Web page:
Perhaps the best app for living in the future is an app that will help you know what everything means.
What Is Like Learning Chinese Online Ass
Phebe Wang launched Mi Ming in February. The graduate student at Harvard is working through the prerequisites for the Ph.D. in international comparative literature and has yet to take her first class. Born in Taiwan, and raised in the US, she speaks English only with a slight American twang. She said the relatively scarce number of Chinese higher education resources could help legitimize Mi Ming, although not completely. “When you’re a foreigner, you’re setting up a school on your own dime,” she said.
Wang raised money for Mi Ming through the website AngelList, a site popular among techies who want to get their next startup off the ground. A surprisingly high number of Americans are willing to invest in young Chinese entrepreneurs, Wang said. “I think that American venture capitalists have a higher risk tolerance,” she said. “So I think that they can take more risk by investing in a Chinese startup that’s less likely to achieve success than in a more established venture in the US,” Wang said.
Mi Ming employs a tutor model—either one person or a team of three—that caters to the status-obsessed, which may explain its huge enrollment so far. Those interested in enrolling in the first class must obtain an endorsement from their China University. Wang said that’s easy to do, because as of last week, Mi Ming’s only principal sponsor was the woman who taught the course with her. “She is also my mother,” Wang explained. “I really want to show a strong woman to start a business with my mom.”
Most importantly, Wang thinks Mi Ming should be cheaper than Mi University, which for a nine-month course in the English majors’ first language costs roughly $40,000. The majority of Mi Ming students are purely curious. “Most of them, when they read the paper they can’t even believe that I can teach you that well,” Wang said. “When they ask me, ‘How do you know how to teach English?,’ I tell them I just came back from Cambridge, and I’m working on it. I just read that three times in class.”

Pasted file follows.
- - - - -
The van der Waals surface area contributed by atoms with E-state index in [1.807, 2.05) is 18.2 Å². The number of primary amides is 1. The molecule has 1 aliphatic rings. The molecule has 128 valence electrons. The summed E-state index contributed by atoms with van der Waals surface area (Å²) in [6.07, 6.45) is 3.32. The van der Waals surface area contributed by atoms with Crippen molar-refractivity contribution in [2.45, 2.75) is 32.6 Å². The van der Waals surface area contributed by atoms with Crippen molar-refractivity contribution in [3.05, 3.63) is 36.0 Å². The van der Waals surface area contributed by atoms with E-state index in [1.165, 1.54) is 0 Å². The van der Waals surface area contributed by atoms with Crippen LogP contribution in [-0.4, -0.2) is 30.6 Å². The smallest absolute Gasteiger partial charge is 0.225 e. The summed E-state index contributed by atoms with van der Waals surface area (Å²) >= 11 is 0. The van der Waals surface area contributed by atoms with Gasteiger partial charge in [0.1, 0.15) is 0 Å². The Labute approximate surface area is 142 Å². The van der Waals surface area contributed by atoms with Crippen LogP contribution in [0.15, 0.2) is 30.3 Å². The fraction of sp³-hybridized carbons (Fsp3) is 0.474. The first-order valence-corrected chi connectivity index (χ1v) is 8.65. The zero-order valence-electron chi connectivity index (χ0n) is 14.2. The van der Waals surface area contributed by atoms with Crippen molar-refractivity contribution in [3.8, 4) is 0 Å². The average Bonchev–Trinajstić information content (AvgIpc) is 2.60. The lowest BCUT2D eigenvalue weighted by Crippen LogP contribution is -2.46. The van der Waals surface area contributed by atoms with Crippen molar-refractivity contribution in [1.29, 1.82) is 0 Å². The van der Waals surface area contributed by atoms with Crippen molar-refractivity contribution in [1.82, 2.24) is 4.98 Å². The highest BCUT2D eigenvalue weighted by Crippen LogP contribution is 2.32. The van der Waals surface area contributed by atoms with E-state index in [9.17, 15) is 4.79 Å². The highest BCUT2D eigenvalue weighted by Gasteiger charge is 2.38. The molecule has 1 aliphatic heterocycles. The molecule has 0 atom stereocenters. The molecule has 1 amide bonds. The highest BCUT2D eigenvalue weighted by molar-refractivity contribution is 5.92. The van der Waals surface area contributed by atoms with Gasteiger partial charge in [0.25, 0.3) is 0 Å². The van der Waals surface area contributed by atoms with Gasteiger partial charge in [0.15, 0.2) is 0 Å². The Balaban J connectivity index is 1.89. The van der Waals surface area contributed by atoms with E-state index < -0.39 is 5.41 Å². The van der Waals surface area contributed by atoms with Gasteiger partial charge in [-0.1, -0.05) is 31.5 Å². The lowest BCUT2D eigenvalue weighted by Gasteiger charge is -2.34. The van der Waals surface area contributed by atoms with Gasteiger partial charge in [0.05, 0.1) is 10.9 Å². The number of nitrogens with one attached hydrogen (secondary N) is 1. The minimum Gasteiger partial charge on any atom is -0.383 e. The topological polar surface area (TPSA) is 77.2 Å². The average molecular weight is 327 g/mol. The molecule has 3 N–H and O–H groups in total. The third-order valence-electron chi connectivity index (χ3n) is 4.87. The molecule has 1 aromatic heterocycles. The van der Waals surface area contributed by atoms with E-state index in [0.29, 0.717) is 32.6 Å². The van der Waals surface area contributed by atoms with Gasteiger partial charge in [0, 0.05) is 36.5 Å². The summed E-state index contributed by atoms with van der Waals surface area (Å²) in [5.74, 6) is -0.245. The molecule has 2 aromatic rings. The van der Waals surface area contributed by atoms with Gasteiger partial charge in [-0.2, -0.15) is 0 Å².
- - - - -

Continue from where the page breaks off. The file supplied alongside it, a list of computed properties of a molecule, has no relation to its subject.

Mi Ming draws students from around the country and even from overseas. Although some students come from Harvard, elsewhere, Wang estimates that about 80 percent of Mi Ming students are from China. Many spend between 20 and 40 percent of their income to complete the course, a low barrier to entry. She has no plans to expand beyond China. “Every Chinese student who wants to go to study in another country, I just guide them to other countries,” Wang said.
Wang describes teaching Mi Ming as “daunting,” but it’s something she really enjoys. “To me, there’s no limit to the language,” she said. “How far you can go with it—I don’t know.”
But Wang thinks a graduate degree in comparative literature is a good idea. “It’s something that I would like to do, because I would love to take back all the reading from my writing,” she said. “If I’m taught to write in Chinese, it’s something that I would miss out on.”
It’s also something the Mi Ming community will miss out on, at least for now. Wang said some students who were already with her have been holding out for a bigger investment, a suggestion that resonated with her family. “My dad, he said the best thing would be if I get more investors, because then the business will be established and I will have less interest for my family,” Wang said.
Wang plans to celebrate Mi Ming’s birthday by expanding the business to another country. She’s thinking of Vietnam, but says the process is tougher. “After this life, they think, ‘Oh, whatever we do, it will be good for all of us,’” Wang explained. “They’re not really realistic. So it is very difficult for me to tell them, ‘No, no, this isn’t really possible.’”